17 February 2011

Heiri Steiner Tarot by Mary Steiner-Geringer & Heiri Steiner

Decks done in a naive art-style aren't a modern thing, there where many published in the previous century yet few have had a lasting appeal with collectors as this one. Published in 1968 by Rene Simmen in Zurich (Switzerland) as a majors only deck accompanied by the book 'Das Tarot: Die Welt als Spiel' (The Tarot: The World as a Game).

Just looking at it you can see why it became wanted by collectors, the simple childlike images are printed upon a black backgrounds in lively strong colours, no question about it this deck has personality. The cards seem to take their inspiration from the TdM model and also a bit upon the Papus deck.

The only thing I'm not enthusiastic about are it's backs that are well true '60ies but in a bad way (if you see what I mean)   

14 February 2011

Paul Rodenko & Andre Kerkhoven De Tarot

Not all tarots are printed as cards or loose prints, some only exist bound within a book like this one that was born out of the collaboration between the poet Rodenko and the artist Kerkhoven. Both discipline are linked to each other here with each time a poem and it's corresponding image facing each other.

Paul Rodenko (full name Paul Thomas Basilius Rodenko) was an important Dutch essayist & poet who was the chief critical advocate and apologist for the Fiftiers (a Dutch-Belgian literary movement  for renewal) and for Dutch experimentalism in general, Andre Kerkhoven was a graphic artist specialized in woodcuts. Both men worked on this book in Rodenko's last year and was finished after his death by his wife Jetty.

The first edition of the book was released in a very limited edition of only 15, the year after that it was reprinted in a normal soft-cover non-limited edition and can still be found at a very reasonable price, only a few euro's at most.

10 February 2011

Taylor Mccall Tarot Prints

I've recently moved homes, one of the painfullest and difficult part of the whole wasn't the furniture but my collection, terrified as i was/am of damaging one i've packed them each very carefully and moved them from my parents home to my current location. as a matter of fact i'm still doing that, taking a few, packing them carefully and moving so i can get them a place in my home where they are at their very best, this is off course a wonderful way to get re-accustomed to those treasures i wasn't always able to access regularly before.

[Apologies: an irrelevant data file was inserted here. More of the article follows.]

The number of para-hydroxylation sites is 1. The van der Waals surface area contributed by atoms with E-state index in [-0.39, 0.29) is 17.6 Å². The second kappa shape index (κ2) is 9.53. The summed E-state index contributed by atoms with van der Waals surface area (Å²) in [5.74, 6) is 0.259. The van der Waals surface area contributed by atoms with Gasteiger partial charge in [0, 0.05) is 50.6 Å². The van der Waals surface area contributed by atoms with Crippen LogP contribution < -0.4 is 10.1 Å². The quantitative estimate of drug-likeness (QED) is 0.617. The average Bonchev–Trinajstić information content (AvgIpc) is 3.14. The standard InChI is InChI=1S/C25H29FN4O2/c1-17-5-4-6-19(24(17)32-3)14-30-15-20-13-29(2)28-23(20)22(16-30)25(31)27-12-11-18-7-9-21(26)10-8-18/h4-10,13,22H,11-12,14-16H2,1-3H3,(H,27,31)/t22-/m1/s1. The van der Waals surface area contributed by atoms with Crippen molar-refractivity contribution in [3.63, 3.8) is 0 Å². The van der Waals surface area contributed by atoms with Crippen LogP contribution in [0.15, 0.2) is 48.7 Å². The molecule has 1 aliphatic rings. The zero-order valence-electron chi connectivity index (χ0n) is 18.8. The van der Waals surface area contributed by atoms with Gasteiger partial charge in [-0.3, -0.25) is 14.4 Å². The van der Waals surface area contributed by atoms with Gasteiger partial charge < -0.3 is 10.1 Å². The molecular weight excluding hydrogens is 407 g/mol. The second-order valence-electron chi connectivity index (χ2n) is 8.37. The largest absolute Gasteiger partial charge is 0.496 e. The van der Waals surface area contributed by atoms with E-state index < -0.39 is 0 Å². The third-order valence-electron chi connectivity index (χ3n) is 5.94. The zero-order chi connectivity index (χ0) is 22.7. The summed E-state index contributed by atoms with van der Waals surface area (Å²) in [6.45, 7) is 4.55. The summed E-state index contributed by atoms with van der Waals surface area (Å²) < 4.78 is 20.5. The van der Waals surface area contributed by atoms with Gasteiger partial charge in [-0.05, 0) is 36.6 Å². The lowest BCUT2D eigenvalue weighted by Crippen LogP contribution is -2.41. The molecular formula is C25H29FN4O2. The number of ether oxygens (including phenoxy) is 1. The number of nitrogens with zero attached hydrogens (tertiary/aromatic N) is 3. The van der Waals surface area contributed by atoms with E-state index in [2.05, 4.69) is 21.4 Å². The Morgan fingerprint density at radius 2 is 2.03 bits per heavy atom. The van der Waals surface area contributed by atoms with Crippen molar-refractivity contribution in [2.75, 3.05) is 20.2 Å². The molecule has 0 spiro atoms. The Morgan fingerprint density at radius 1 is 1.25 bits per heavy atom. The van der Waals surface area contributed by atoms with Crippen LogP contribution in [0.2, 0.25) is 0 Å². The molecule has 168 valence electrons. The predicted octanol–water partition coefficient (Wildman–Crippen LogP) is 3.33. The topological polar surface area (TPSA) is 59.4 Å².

This one is one of those treasures, due to it's massive size, 32' x 23" (32" x 16" per 'page') when it's fully opened it is very difficult to move or even simply handle. These silk-screened images are printed and folded in the middle as pages from a huge book, on the left the  description by P. D, Ouspensky (translated by A. L. Pogossky) of  the Major Arcana  on the right the designs Taylor McCall made based on these, by hand-cutting screens for each color. To further the cosmopolitan images of this creation it was printed on hemp paper handmade by the Amatruda family in Amalfi, Italy and hand-pulled for each page up to nine times by serigrapher Hugh Blackwell of London

Limited to an edition of only 150 sets and finally published by Bocaccio Press of Santa Fe in 1975, what is my birth-year so that makes it even more special to me.

03 February 2011

Art Postcard Tarot by Marcia McCord

This is the second deck from Marcia McCord that is born out of her love for postcards from by-gone era's more precisely  from the first decennium of the 20th century ,a time of great change both technological as social. It's a limited edition of only 100 - and believe me these baby's are fast to go, especially since it came out October last year, so perhaps they might already be sold out.

Once more the result is a nice limited edition treasure that will, i'm sure of it, any collector of tarot and/or Victoriana very happy. These 79 cards (the normal 78 + the happy squirrel) are displaying a wide range from sources influences and styles, the whole giving this deck a light-hearted feeling that may at many moments get a smile upon your face or a 'how sweet' from your lips.